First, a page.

Symptoms of Dysfunctional Breathing


Dysfunctional breathing can affect individuals in different ways. Some people complain of mental distress; others may experience musculoskeletal and physical symptoms such as neck and shoulder problems, chronic pain, and fatigue. Many report a combination of both mental and physical factors.65


Biochemical changes in the body due to DB may seriously impact emotional well-being, circulation, digestive function, and the musculoskeletal structures involved in respiration.37 DB may result in: cough, significant dyspnea, chest pain and tightness, exercise-induced breathlessness, frequent yawning or sighing, anxiety, lightheadedness, palpitations, muscle spasm, and fatigue.


Nonrespiratory neurovascular symptoms such as dizziness, numbness and tingling have the strongest relationship to low CO2, the biochemical dimension of breathing.


Respiratory symptoms such as inability to take a deep breath, chest tightness, and shortness of breath are typically related to the biomechanical and psychophysiological dimensions of DB.64


Prevalence of Dysfunctional Breathing


It has been estimated that DB affects approximately 5% to 11% of the general population,37, 66 20% to 64% of adults with asthma,61, 64, 66, 67 and up to 83% of people with anxiety.68


DB often coexists with and exacerbates symptoms of asthma,61, 66, 67, 69 chronic obstructive pulmonary disease (COPD), rhinosinusitis, pain, cardiovascular disease, headaches, and migraines.37


Diagnosis of Dysfunctional Breathing


The diagnosis of DB first requires the exclusion and/or treatment of organic pathology. Only then can a functional diagnosis be entertained.70 A variety of methods may be used to evaluate breathing function clinically, including instrumentation, observation, and palpation.


End-tidal capnography measures end-tidal carbon dioxide (ETCO2) in exhaled nasal air to determine the presence of chronic or intermittent hyperventilation. ETCO2 correlates with alveolar carbon dioxide concentration (PACO2), which in turn correlates with arterial levels of CO2 (PaCO2). Capnography also provides information about respiratory rate and rhythm, and whether the breathing is smooth and rhythmical or choppy and irregular.37, 71


Breath-holding time (BHT) at the end of a normal expiration is a measure of the dyspneic threshold. Low BHT is a common finding in people with DB.59, 72, 73


The Manual Assessment of Respiratory Motion (MARM) is a manual procedure used for assessing chest and abdominal movement during breathing. It quantifies the extent of thoracic breathing. The examiner can also gauge various aspects of breathing such as rate, volume, and regularity.74


Symptoms questionnaires such as the Nijmegen questionnaire (NQ)63 and the Self-Evaluation of Breathing Questionnaire (SEBQ)63 have been developed to evaluate all dimensions of breathing-related symptoms and their severity.


An accurate diagnosis in itself can provide significant reassurance and relief of anxiety, and may reduce symptoms.59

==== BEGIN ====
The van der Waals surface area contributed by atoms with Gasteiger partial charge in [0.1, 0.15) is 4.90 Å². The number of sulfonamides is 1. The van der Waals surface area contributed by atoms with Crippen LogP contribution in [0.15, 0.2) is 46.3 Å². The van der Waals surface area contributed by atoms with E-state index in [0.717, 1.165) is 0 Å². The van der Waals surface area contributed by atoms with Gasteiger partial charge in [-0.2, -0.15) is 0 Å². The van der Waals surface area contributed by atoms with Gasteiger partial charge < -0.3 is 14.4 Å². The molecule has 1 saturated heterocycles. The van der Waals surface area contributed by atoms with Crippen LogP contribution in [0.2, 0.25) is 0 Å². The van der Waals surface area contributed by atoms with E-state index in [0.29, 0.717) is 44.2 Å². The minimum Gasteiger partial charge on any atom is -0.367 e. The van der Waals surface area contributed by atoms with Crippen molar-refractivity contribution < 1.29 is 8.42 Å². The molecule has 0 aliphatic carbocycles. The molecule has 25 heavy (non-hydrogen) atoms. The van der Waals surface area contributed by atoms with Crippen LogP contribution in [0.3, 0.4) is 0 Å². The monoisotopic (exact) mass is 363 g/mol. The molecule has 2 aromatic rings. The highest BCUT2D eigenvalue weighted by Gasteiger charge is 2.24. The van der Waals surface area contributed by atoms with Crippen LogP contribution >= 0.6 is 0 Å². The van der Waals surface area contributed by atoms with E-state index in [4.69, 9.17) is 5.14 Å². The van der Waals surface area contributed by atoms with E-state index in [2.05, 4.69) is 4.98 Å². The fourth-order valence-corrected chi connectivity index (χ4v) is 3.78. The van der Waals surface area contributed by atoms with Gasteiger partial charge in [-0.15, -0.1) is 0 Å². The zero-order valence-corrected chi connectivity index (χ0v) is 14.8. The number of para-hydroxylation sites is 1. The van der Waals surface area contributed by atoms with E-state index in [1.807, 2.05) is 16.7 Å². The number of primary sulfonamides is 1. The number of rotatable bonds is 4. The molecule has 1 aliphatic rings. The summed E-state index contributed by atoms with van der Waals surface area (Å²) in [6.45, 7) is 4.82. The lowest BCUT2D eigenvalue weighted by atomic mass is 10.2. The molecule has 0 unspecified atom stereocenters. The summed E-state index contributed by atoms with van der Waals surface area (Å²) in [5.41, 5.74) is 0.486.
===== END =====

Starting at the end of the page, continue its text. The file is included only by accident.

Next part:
Hyperventilation and PVFM/Vocal Cord Dysfunction (VCD)


Hyperventilation is common among patients with PVFMD, and likely accounts for symptoms of lightheadedness, visual changes, numbness, tingling, extremity heaviness, dizziness, and near-syncope or syncope described by these patients. The PaCO2 of patients with PVFMD is typically lower than normal because of the hyperventilation that accompanies most attacks.75 In a retrospective study of 54 patients with exercise-induced PVFMD, 76% had concomitant hyperventilation as measured by a symptom questionnaire. An end-tidal CO2 of less than 30 mm Hg, a physiologic consequence of hyperventilation, was seen in 48% of the patients.76


It is interesting to note that clinics use voluntary hyperventilation when trying to provoke PVFM symptoms during the laryngeal exam. The fact that cough and PVFM symptoms can be reproduced by hyperventilation suggests that hyperventilation may contribute to symptoms. Parker and Berg have suggested that hyperventilation may be a possible mechanism for explaining PVFMD and may require alternative therapeutic approaches in people unresponsive to traditional SLP therapy.76 The Buteyko breathing program discussed next is designed to reverse hyperventilation and may be a viable treatment option for these patients.


Buteyko Breathing Retraining


Breathing retraining taught primarily by specialized physical therapists and SLP is recognized as the first line of treatment for patients with DB.77, 61


One form of respiratory retraining is the Buteyko Breathing Technique (BBT). It is based on Ukranian physician Dr. Konstantin Buteyko’s theories that many symptoms and disease processes may be caused by chronic “overbreathing” or hidden hyperventilation, and the resultant CO2 deficiency. Due to the Bohr effect, the lowered levels of CO2 inhibit the release of oxygen from hemoglobin to the tissue cells which, in turn, may lead to ischemia, fatigue, and other symptoms.78 BBT is an educational program designed to restore normal breathing patterns. It consists of breathing exercises and lifestyle factors of physical exercise, food, speech, and sleeping as they relate to healthy breathing.


The BBT’s approach for cough management is similar to the traditional SLP management of cough suppression and restoring relaxed nasal diaphragmatic breathing. In the context of the BBT theoretical model, cough can manifest as both the cause and effect of overbreathing. The BBT intends to address the underlying causes of overbreathing, while SLP intervention for cough is designed to addresses symptoms.6